5. A stud for insertion into the surface of a work piece by its ejection through the bore of an explosively operated stu-:l driving tool as claimed in claim l, in which each iin is of spiral conguration,

6. A stud for insertion into the surface of a work piece by its ejection through the bore of an explosively operated stud driving tool as claimed in claim 1, in which the side Walls of a n are parallel; and each fin is of spiral configuration.

References Cited in the file of this patent UNTTED STATES PATENTS Number Name Date 1,656,333 Lund Jan. 17, 1928 2,380,204 Turecheck July l0, 1945 2,593,506 Wales Apr. 22, 1952

Patent Citations
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US1656333 *Dec 27, 1921Jan 17, 1928United Shoe Machinery CorpNail
US2380204 *Nov 24, 1943Jul 10, 1945Lane Wells CoGun perforator
US2593506 *Jul 19, 1944Apr 22, 1952George F WalesMethod and apparatus for punching materials with screws and lodging same therein
Referenced by
Citing PatentFiling datePublication dateApplicantTitle
US2853914 *Dec 31, 1954Sep 30, 1958Herbert BehrendExplosive stud with grooved, flexible guiding and retaining element
US2855601 *Jun 5, 1956Oct 14, 1958Hamlin Jerry FStud driving tool
US2875665 *Jun 20, 1956Mar 3, 1959Tornado Ramset G M B H & CoBolts and the like for use in bolt and like guns
US2886089 *Oct 1, 1954May 12, 1959Schlage Lock CoThreaded member with plastic ring having flexible locking fins
US2896209 *Apr 4, 1957Jul 28, 1959Martin HiltiStud driving device
US2904787 *Jan 12, 1955Sep 22, 1959Olin MathiesonFastener arresting device for a power actuated tool
US2944261 *May 4, 1955Jul 12, 1960SchulzMethod of driving studs into bodies by high pressure gases
US2968984 *Mar 9, 1955Jan 24, 1961Olin MathiesonExplosively actuated stud with a front guiding means with a tapered flange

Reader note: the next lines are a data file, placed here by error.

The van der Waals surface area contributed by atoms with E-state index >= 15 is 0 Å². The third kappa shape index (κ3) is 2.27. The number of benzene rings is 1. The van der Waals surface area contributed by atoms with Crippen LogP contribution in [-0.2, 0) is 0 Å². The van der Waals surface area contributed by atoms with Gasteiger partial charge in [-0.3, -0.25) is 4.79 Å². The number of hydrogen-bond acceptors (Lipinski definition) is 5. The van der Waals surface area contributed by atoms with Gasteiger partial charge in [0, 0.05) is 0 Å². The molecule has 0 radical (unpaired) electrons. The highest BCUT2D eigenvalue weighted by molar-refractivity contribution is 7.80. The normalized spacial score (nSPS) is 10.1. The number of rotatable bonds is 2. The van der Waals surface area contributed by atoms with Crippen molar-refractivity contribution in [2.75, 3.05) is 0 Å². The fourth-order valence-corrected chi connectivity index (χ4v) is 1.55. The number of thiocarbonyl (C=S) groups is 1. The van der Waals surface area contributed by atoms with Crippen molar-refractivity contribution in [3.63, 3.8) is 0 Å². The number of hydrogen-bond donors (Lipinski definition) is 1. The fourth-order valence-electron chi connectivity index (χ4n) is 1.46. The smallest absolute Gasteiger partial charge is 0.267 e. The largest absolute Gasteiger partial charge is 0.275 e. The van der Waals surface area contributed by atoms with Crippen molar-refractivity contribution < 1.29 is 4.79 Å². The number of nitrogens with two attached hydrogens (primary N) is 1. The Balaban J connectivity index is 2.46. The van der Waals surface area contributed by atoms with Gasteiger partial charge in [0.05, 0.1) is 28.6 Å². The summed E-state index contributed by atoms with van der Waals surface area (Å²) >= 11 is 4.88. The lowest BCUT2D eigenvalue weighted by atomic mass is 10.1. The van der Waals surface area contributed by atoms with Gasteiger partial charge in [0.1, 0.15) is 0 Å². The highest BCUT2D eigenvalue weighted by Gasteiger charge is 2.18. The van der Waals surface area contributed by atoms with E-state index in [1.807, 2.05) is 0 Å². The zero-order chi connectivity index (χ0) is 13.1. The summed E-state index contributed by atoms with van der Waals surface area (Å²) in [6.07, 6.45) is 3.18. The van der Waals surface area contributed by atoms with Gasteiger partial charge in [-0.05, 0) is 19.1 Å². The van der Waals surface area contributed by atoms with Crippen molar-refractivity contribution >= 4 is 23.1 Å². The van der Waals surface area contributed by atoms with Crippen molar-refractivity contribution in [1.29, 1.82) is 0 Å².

US3060440 *Aug 19, 1955Oct 30, 1962Olin MathiesonFastener driving tools
US3133287 *Aug 17, 1954May 19, 1964Olin MathiesonExplosively-actuated tools with captive fastening units therefor
US3137195 *Nov 20, 1961Jun 16, 1964American Internat Tool CorpCentering and guiding means for metal studs
US3212388 *Jan 10, 1963Oct 19, 1965Sarmi S A Soc D Applic De RechGuide means for fasteners intended to be fired with explosively actuated power-tools
US4286496 *Oct 12, 1979Sep 1, 1981Olin CorporationFastener guidance and retention tip member
US4619430 *Mar 28, 1984Oct 28, 1986Anchor Wire Corporation Of TennesseePicture frame hanger
US4979858 *May 30, 1989Dec 25, 1990Illinois Tool Works, Inc.Guidance device
US7004704 *Sep 30, 2004Feb 28, 2006Illinois Tool Works Inc.Flute positioner
US7029219Jul 30, 2003Apr 18, 2006Newfrey LlcDevice, assembly, and method for holding a piece in a bore
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US7073997Jun 26, 2003Jul 11, 2006Newfrey LlcApparatus and method for holding a piece in a bore
US7815409 *Nov 2, 2006Oct 19, 2010Woodwelding AgIntegral joining
US8020278Jun 1, 2006Sep 20, 2011Newfrey LlcMethod for holding a piece in a bore
US20040022600 *Jun 26, 2003Feb 5, 2004Newfrey LlcDevice for holding a piece in a bore
US20040109742 *Jul 30, 2003Jun 10, 2004Newfrey LlcDevice, assembly, and method for holding a piece in a bore
US20060104743 *Dec 28, 2005May 18, 2006Illinois Tool Works, Inc.Flute positioner
US20060216136 *Jun 1, 2006Sep 28, 2006Newfrey LlcApparatus and method for holding a piece in a bore
US20070062628 *Nov 2, 2006Mar 22, 2007Woodwelding AgIntegral joining
DE1061705B *Jul 8, 1954Jul 16, 1959Walter SchulzVerfahren und Vorrichtung zum Eintreiben von Verankerungsbolzen in Aufnahmewerkstuecke durch den Druck hochgespannter Gase
DE1099960B *Apr 14, 1958Feb 16, 1961Walter SchulzVerfahren zum Einschiessen von Bolzen in aus Metall, insbesondere aus Stahl, bestehende Aufnahmewerkstuecke
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WO2015197848A1 *Jun 26, 2015Dec 30, 2015FinsecurSupport part for supporting a device, smoke detector and nailer extender for nailing such a support part
U.S. Classification411/441, 227/9
International ClassificationF16B19/00, F16B19/14, B25C1/18, B25C1/00
Cooperative ClassificationF16B19/14, B25C1/18
European ClassificationF16B19/14, B25C1/18